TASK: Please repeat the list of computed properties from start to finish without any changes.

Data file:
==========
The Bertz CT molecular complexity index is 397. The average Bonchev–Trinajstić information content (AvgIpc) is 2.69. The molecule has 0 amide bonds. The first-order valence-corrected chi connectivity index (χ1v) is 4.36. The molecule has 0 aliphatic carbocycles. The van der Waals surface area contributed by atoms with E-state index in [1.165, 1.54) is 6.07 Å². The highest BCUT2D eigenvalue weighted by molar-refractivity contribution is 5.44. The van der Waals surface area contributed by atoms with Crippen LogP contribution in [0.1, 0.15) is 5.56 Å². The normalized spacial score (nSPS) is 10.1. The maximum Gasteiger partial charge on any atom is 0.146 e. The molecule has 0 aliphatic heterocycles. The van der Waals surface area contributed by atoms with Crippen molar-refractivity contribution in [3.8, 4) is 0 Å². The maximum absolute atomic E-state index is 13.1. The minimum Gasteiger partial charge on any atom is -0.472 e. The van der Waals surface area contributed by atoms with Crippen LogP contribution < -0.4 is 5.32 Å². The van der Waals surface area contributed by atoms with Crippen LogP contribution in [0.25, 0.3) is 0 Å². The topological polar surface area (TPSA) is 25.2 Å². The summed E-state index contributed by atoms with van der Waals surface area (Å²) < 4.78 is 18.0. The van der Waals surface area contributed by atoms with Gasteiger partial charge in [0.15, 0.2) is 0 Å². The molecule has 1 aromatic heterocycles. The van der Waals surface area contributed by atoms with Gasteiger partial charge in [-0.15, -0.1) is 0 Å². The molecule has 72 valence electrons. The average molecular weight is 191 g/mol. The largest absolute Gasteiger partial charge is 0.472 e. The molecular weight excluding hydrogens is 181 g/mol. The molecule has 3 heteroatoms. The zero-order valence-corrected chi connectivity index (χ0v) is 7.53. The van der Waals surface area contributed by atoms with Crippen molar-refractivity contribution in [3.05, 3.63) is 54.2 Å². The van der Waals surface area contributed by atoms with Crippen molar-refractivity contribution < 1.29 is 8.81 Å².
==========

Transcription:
The Bertz CT molecular complexity index is 397. The average Bonchev–Trinajstić information content (AvgIpc) is 2.69. The molecule has 0 amide bonds. The first-order valence-corrected chi connectivity index (χ1v) is 4.36. The molecule has 0 aliphatic carbocycles. The van der Waals surface area contributed by atoms with E-state index in [1.165, 1.54) is 6.07 Å². The highest BCUT2D eigenvalue weighted by molar-refractivity contribution is 5.44. The van der Waals surface area contributed by atoms with Crippen LogP contribution in [0.1, 0.15) is 5.56 Å². The normalized spacial score (nSPS) is 10.1. The maximum Gasteiger partial charge on any atom is 0.146 e. The molecule has 0 aliphatic heterocycles. The van der Waals surface area contributed by atoms with Crippen molar-refractivity contribution in [3.8, 4) is 0 Å². The maximum absolute atomic E-state index is 13.1. The minimum Gasteiger partial charge on any atom is -0.472 e. The van der Waals surface area contributed by atoms with Crippen LogP contribution < -0.4 is 5.32 Å². The van der Waals surface area contributed by atoms with Crippen LogP contribution in [0.25, 0.3) is 0 Å². The topological polar surface area (TPSA) is 25.2 Å². The summed E-state index contributed by atoms with van der Waals surface area (Å²) < 4.78 is 18.0. The van der Waals surface area contributed by atoms with Gasteiger partial charge in [0.15, 0.2) is 0 Å². The molecule has 1 aromatic heterocycles. The van der Waals surface area contributed by atoms with Gasteiger partial charge in [-0.15, -0.1) is 0 Å². The molecule has 72 valence electrons. The average molecular weight is 191 g/mol. The largest absolute Gasteiger partial charge is 0.472 e. The molecular weight excluding hydrogens is 181 g/mol. The molecule has 3 heteroatoms. The zero-order valence-corrected chi connectivity index (χ0v) is 7.53. The van der Waals surface area contributed by atoms with Crippen molar-refractivity contribution in [3.05, 3.63) is 54.2 Å². The van der Waals surface area contributed by atoms with Crippen molar-refractivity contribution < 1.29 is 8.81 Å².